- The personal allowance is gradually withdrawn for individuals with adjusted net income above £100,000. If income is above £100,000, then individual pension contributions before 6 April 2023 can reduce income to £100,000 to restore all or part of a 2022/23 personal allowance which would otherwise be lost.
- Reinvest in tax free investments, such as ISAs, to replace taxable income and gains with tax free income and gains, or investment bonds that can deliver valuable tax deferment. This strategy works best if implemented early in the tax year.
- Investments delivering tax free, or potentially tax free, and/or tax deferred, income, can be beneficial for an individual in contrast to an income producing investment which might otherwise result in an erosion of personal allowances. Note that once an investment bond gain is triggered, for example, by encashment, it is included in an individual's income without top slicing when assessing entitlement to the personal allowance.
- Redistribute investment capital between spouses/civil partners to potentially reduce the rate of tax suffered on income and gains. No capital gains tax or income tax liability will arise on transfers between married couples or civil partners living together or where the asset to be transferred is an investment bond. Once again though, this strategy works best when put in place at the beginning of the tax year.
Any transfer between spouses must be carried out on a ‘no-strings-attached’ basis to ensure that the correct tax treatment applies. This means investments must be fully transferred with no entitlement retained by the transferor.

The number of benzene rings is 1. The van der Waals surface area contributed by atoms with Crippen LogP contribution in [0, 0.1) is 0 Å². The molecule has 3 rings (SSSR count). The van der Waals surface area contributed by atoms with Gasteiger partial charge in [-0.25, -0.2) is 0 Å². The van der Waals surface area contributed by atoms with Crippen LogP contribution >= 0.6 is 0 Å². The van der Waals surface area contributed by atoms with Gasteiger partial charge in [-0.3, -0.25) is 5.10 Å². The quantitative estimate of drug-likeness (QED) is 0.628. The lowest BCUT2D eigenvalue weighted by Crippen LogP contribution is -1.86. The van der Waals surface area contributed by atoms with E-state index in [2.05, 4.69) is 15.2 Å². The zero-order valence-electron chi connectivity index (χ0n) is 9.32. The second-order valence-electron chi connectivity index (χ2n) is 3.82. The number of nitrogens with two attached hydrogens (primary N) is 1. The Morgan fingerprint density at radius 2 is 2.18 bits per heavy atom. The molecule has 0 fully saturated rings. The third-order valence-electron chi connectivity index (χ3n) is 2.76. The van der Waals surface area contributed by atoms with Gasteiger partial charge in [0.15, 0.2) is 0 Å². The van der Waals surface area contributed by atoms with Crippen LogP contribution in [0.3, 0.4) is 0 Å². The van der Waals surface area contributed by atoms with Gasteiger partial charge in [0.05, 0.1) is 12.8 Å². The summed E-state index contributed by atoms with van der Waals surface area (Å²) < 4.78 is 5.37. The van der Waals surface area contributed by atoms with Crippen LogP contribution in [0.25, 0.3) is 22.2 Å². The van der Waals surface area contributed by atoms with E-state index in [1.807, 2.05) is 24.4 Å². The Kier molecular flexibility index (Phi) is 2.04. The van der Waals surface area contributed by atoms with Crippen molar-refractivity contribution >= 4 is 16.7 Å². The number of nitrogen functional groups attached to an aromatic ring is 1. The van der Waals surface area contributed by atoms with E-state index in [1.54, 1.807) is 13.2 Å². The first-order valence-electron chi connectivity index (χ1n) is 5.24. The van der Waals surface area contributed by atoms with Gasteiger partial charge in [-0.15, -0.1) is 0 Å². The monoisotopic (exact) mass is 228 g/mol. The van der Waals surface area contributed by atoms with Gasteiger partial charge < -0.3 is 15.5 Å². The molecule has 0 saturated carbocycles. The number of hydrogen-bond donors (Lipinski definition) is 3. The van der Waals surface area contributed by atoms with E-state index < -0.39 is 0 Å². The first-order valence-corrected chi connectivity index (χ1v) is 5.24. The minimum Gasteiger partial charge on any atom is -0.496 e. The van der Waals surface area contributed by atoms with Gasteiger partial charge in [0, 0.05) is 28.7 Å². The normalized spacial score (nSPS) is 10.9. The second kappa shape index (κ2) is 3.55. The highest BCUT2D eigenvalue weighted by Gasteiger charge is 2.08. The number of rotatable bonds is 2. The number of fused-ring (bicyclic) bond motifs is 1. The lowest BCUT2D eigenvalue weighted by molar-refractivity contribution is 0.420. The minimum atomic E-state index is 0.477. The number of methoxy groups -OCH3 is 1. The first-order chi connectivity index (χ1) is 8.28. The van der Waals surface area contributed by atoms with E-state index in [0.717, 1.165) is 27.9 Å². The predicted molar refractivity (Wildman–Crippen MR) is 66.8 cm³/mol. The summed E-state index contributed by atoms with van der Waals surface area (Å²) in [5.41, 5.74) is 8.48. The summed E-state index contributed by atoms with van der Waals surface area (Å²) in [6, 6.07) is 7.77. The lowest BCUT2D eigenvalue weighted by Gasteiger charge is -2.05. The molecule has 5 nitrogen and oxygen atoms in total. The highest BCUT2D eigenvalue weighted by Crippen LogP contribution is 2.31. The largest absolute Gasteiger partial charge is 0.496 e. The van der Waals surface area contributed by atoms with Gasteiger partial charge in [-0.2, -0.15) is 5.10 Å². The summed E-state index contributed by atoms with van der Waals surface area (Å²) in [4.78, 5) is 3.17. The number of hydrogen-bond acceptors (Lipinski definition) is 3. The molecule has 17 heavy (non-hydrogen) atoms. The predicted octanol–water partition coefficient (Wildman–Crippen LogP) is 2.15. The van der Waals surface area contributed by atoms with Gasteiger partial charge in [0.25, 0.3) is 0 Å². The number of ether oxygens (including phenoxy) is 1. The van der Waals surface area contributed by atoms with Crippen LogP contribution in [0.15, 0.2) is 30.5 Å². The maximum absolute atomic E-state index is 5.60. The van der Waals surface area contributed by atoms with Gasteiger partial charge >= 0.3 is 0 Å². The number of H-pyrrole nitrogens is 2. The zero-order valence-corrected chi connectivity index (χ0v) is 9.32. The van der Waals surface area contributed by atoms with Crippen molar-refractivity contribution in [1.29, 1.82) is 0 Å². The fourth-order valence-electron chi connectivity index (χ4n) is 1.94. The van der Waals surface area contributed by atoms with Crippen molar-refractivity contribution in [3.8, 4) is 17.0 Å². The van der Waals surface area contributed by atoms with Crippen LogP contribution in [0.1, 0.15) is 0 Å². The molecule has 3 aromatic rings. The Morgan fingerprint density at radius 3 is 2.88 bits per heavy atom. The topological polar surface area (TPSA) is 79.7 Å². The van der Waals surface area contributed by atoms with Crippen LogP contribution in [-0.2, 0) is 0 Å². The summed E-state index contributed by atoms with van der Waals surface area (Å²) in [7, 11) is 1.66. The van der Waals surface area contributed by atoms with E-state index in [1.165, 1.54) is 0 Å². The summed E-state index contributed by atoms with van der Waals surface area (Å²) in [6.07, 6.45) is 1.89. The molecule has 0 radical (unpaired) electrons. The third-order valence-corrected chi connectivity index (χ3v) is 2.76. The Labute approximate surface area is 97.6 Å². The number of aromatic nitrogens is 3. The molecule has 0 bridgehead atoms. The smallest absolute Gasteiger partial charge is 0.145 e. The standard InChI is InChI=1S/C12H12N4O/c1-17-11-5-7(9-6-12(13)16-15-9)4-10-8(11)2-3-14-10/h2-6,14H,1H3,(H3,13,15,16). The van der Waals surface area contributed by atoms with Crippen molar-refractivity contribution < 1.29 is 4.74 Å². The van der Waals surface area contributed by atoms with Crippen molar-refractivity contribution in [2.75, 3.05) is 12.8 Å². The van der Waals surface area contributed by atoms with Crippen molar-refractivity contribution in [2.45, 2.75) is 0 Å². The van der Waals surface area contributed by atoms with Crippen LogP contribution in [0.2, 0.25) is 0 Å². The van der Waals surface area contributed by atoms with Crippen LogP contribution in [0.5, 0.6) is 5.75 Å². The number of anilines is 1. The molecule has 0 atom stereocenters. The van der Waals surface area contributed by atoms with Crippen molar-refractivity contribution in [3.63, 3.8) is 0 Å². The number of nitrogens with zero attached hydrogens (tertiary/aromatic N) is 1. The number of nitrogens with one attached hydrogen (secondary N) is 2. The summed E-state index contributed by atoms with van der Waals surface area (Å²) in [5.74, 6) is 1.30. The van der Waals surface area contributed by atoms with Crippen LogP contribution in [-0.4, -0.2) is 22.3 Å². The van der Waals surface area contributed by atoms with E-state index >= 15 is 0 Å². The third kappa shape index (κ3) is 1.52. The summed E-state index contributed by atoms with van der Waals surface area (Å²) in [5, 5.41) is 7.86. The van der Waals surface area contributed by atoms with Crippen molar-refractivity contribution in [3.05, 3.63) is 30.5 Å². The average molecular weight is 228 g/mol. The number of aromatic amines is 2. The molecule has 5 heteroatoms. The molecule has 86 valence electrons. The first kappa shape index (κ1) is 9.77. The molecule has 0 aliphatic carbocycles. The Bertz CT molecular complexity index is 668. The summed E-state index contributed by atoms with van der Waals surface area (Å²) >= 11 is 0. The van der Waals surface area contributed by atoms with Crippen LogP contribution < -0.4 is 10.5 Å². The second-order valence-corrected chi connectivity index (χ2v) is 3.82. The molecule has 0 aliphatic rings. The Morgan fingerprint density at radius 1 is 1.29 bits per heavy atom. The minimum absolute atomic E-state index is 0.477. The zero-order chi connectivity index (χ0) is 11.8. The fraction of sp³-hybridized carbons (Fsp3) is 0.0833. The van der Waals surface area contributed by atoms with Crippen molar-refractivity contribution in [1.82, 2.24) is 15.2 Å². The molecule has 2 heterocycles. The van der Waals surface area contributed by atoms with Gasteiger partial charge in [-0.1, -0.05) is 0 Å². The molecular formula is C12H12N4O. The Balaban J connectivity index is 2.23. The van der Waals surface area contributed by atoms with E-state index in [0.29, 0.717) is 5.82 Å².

Capital gains tax
The term “capital gains tax planning”, in the context of tax year end planning, means the taking of action ahead of, or at the time of, the disposal of an asset to eliminate or reduce a current or future liability to capital gains tax. This may involve one or more of the following:
- timing of the transaction, e.g. bringing the transaction forward or delaying it;
- ensuring that full advantage is taken of all available exemptions and reliefs;
- depending on the personal objectives of the taxpayer, prior transactions such as a transfer to a spouse/civil partner or the use of a trust;
- importantly, using the annual exempt amount;
- making full use of any available losses;
- maximising use of this year’s annual exemption (currently £12,300). Any amount unused cannot be carried forward – “use it or lose it”. In tax year 2023/24, the annual CGT exemption will be £6,000 and £3,000 in 2024/25;
- deferring the payment of tax for a year, by making a disposal after 5 April 2023;